Add Possibility for Cascade Deletion of Neutron Networks

When creating a network, a user needs to create other resources such as subnets and ports depending on their needs. They would need to make numerous API calls to the Neutron server to achieve this, and that’s okay. Deleting the network doesn’t need to be that much of a hassle, though. This spec explores a way to extend the delete API command to include an argument to cascade delete all corresponding ports and subports upon the deletion of a network.

Problem Description

Currently, deleting a network with many ports requires many API calls to the Neutron server as the user needs to list all ports and delete them before requesting the deletion of the network itself. Even more requests are required when the network is plugged to a router(s) or has trunk ports as those also need to be removed before network can be deleted. A simple openstack network delete <network name or ID> as prescribed in the OpenStackClient (OSC) to delete a given network does not work if there is one or more ports still in use on the network. In other cases, e.g. when Kuryr [1] is used, it puts a lot of load on Neutron’s client-side. This is what Kuryr currently needs to do to delete “namespace”:

  • Get the ACTIVE ports in the subnet.

  • Get the trunks.

  • For each ACTIVE port, obtain what trunk it is attached to and call Neutron to detach it.

  • Remove the ports (one by one; there is no bulk deletion).

  • Get the DOWN ports in the given subnet.

  • Remove the ports (one by one; there is no bulk deletion).

  • Detach the subnet from the router.

  • Remove the network (which will also remove the subnet).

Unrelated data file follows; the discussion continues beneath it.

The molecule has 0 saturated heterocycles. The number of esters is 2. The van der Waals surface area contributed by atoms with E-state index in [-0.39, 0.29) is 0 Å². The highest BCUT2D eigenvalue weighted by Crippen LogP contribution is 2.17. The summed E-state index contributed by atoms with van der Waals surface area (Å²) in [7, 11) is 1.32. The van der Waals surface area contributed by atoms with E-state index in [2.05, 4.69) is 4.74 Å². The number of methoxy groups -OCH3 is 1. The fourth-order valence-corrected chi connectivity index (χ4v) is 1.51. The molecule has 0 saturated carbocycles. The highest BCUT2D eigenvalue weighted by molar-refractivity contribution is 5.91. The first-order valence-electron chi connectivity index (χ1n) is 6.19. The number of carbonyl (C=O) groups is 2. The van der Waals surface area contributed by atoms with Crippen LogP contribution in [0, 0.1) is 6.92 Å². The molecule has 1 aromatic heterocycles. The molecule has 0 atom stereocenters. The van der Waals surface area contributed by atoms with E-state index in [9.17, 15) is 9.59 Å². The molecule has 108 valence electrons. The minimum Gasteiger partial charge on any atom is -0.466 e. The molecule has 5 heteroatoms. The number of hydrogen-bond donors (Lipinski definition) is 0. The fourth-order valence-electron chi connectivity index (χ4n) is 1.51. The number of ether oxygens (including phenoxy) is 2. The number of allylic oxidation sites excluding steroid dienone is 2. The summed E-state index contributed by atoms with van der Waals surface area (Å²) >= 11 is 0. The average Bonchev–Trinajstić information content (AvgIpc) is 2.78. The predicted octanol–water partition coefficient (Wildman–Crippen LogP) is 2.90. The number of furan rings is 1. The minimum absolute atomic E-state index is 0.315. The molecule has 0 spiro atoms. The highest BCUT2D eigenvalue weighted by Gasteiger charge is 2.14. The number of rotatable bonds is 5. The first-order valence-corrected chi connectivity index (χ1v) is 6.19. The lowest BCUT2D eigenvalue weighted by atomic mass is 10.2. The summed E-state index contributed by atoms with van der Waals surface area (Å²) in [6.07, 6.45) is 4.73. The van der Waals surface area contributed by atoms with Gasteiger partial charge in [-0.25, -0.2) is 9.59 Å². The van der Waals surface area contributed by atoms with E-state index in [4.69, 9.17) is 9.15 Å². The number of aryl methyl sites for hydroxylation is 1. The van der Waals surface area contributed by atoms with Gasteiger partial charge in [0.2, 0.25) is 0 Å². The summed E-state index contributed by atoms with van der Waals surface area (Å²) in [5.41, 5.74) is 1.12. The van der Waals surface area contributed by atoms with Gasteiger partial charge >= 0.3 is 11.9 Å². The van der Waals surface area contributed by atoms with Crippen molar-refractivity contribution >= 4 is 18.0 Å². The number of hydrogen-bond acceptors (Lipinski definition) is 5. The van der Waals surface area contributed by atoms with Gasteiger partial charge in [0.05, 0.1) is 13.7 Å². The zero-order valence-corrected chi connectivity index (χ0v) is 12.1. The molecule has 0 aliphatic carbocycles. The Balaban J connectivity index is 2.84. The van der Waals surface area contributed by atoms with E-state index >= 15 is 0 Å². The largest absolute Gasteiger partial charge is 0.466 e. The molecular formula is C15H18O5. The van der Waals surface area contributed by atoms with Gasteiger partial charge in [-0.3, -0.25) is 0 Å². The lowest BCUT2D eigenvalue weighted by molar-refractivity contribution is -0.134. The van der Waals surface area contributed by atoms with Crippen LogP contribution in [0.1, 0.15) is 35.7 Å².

Proposed Change

The goal of this spec is to add a new API to allow for the cascade deletion of a given network and all the resources that belong to that network, similarly to Octavia’s loadbalancer delete --cascade option [2]. When the proposed network cascade deletion API call is sent to the Neutron server, it is expected to find and clean:

  • All router interfaces that belong to the subnets in that network,

  • All trunk ports whose parent ports are in that network. It will also need to find and delete all the subports in these trunks,

  • Remove all ports in that network, this includes especially ports owned by nova compute, attached to VMs; ports owned by DEVICE_OWNER_DHCP, DEVICE_OWNER_DISTRIBUTED or DEVICE_OWNER_AGENT_GW can be omitted as they will have been already automatically removed.

After all this cleaning is done, the network will be finally deleted.


The new option will be added to the DELETE /v2.0/networks/{network_id} API [3].

The new option will be called cascade, and will be a boolean value.

If this new option is set to True, Neutron will remove all the resources that need to be cleaned to successfully remove the given network.

The main concern regarding the proposed API is the return code in case the deletion of some resources fails and thus the request is only partially completed. There are a few possible options in such a case: